BRINGING criminals such as murderers and sex offenders back to Scotland from the EU to face justice is likely to be a "slower and more bureaucratic" process after Brexit, senior police officers have warned. 

Police Scotland said it has dealt with 70 incoming and outgoing European Arrest Warrants (EAWs) in the last year alone. 

Detective Chief Superintendent Patrick Campbell of the specialist crime division said it is a "really significant" tool. 

He said there are contingency plans to replace it following the end of the transition period, including through a bespoke extradition process.

But he added: "We are likely to see longer, slower, more bureaucratic extradition processes as we enter 2021."

DCS Campbell made the comments while giving evidence to Holyrood's Justice Sub-Committee on Policing. 

He said: "For the last 12 months, we've had 70 incoming and outgoing European Arrest Warrants, bringing individuals from the EU back into Scotland to face justice and also returning some individuals who are resident in Scotland back into the EU.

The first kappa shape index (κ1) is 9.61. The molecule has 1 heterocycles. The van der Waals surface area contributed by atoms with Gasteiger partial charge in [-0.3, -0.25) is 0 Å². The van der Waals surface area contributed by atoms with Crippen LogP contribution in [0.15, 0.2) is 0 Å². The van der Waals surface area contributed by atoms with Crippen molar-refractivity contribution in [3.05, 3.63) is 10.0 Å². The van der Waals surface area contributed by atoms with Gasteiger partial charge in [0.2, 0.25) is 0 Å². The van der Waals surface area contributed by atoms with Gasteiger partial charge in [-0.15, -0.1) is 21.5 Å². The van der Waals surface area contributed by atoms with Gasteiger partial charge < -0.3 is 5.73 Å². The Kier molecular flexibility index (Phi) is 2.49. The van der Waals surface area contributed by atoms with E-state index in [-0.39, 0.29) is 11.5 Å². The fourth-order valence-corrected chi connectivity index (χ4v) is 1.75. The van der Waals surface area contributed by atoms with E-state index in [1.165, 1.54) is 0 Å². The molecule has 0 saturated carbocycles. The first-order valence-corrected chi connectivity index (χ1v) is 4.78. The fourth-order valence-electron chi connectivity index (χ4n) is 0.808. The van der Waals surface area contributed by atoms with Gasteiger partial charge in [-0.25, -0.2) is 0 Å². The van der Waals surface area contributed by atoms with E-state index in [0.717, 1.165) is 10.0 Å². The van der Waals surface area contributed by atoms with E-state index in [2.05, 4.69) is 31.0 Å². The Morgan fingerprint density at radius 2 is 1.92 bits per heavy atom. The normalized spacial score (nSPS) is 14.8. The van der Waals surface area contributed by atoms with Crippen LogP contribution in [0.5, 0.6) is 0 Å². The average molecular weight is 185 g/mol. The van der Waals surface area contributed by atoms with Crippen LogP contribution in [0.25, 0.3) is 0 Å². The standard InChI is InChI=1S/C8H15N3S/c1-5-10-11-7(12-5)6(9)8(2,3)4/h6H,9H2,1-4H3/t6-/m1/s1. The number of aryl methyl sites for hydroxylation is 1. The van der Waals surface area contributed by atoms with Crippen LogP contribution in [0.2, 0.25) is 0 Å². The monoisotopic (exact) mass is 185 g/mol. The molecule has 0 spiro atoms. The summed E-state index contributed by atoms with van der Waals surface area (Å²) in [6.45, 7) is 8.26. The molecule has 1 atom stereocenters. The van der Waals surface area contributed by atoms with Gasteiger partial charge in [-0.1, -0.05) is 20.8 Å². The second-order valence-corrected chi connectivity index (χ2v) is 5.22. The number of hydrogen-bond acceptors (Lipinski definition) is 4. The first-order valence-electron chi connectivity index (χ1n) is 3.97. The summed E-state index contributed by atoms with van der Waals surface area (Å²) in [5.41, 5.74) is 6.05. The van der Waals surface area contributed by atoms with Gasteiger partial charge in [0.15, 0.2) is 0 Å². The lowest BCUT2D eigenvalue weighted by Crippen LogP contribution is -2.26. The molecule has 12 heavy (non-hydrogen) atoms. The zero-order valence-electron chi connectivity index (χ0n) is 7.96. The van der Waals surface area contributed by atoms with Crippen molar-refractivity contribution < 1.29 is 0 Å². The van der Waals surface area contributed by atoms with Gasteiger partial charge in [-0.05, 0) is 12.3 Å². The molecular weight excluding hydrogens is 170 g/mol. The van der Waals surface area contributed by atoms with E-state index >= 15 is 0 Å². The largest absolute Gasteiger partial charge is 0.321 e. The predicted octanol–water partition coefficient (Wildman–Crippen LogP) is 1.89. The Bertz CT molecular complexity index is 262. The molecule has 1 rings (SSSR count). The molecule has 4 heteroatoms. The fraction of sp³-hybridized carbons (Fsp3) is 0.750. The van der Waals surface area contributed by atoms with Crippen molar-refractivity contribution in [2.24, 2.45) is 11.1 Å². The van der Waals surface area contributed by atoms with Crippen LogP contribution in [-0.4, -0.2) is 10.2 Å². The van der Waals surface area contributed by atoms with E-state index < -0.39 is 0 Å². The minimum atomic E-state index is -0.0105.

"So that's really significant."

Giving an example, he said an individual arrested for murder on October 3 in southern Spain is set to be returned to Scotland on November 11.

DCS Campbell said: "So within four or five weeks, we have an individual arrested in southern Spain and thereafter we can bring him back to face justice in Scotland."

Deputy Chief Constable Will Kerr said EAWs are a "fast and efficient" process. 

He said reverting to the 1957 European Convention on Extradition is "certainly not going to be as fast and efficient."

DCC Kerr told MSPs that more than 800 people have been subject to trial in Scotland after being arrested and brought back to the country using a EAW since 2011.